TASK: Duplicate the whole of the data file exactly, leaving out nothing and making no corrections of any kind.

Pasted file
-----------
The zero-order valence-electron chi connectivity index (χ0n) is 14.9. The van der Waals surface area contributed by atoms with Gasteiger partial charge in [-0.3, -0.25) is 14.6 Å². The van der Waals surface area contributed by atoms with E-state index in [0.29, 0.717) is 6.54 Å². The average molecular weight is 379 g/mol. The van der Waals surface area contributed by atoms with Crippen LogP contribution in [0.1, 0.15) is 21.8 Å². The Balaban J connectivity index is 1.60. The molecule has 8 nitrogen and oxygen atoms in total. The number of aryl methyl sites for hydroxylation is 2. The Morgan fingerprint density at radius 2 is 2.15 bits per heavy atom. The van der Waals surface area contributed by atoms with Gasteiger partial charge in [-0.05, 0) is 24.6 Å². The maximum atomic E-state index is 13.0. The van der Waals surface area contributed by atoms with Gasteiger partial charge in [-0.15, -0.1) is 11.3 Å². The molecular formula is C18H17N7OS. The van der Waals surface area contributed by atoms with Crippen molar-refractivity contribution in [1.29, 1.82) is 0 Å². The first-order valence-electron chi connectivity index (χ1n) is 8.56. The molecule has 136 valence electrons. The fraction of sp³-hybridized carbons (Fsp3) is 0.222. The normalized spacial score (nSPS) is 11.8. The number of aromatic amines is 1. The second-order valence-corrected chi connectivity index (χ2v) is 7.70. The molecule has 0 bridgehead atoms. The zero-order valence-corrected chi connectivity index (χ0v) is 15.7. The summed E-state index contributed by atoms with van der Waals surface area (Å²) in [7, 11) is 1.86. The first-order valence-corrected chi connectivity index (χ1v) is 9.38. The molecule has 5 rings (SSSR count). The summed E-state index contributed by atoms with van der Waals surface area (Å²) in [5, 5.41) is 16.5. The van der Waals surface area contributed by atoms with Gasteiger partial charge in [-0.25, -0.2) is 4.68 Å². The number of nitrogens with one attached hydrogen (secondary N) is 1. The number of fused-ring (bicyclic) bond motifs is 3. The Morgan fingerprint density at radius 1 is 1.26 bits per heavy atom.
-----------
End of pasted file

The zero-order valence-electron chi connectivity index (χ0n) is 14.9. The van der Waals surface area contributed by atoms with Gasteiger partial charge in [-0.3, -0.25) is 14.6 Å². The van der Waals surface area contributed by atoms with E-state index in [0.29, 0.717) is 6.54 Å². The average molecular weight is 379 g/mol. The van der Waals surface area contributed by atoms with Crippen LogP contribution in [0.1, 0.15) is 21.8 Å². The Balaban J connectivity index is 1.60. The molecule has 8 nitrogen and oxygen atoms in total. The number of aryl methyl sites for hydroxylation is 2. The Morgan fingerprint density at radius 2 is 2.15 bits per heavy atom. The van der Waals surface area contributed by atoms with Gasteiger partial charge in [-0.05, 0) is 24.6 Å². The maximum atomic E-state index is 13.0. The van der Waals surface area contributed by atoms with Gasteiger partial charge in [-0.15, -0.1) is 11.3 Å². The molecular formula is C18H17N7OS. The van der Waals surface area contributed by atoms with Crippen molar-refractivity contribution in [1.29, 1.82) is 0 Å². The first-order valence-electron chi connectivity index (χ1n) is 8.56. The molecule has 136 valence electrons. The fraction of sp³-hybridized carbons (Fsp3) is 0.222. The normalized spacial score (nSPS) is 11.8. The number of aromatic amines is 1. The second-order valence-corrected chi connectivity index (χ2v) is 7.70. The molecule has 0 bridgehead atoms. The zero-order valence-corrected chi connectivity index (χ0v) is 15.7. The summed E-state index contributed by atoms with van der Waals surface area (Å²) in [7, 11) is 1.86. The first-order valence-corrected chi connectivity index (χ1v) is 9.38. The molecule has 5 rings (SSSR count). The summed E-state index contributed by atoms with van der Waals surface area (Å²) in [5, 5.41) is 16.5. The van der Waals surface area contributed by atoms with Gasteiger partial charge in [-0.25, -0.2) is 4.68 Å². The number of nitrogens with one attached hydrogen (secondary N) is 1. The number of fused-ring (bicyclic) bond motifs is 3. The Morgan fingerprint density at radius 1 is 1.26 bits per heavy atom.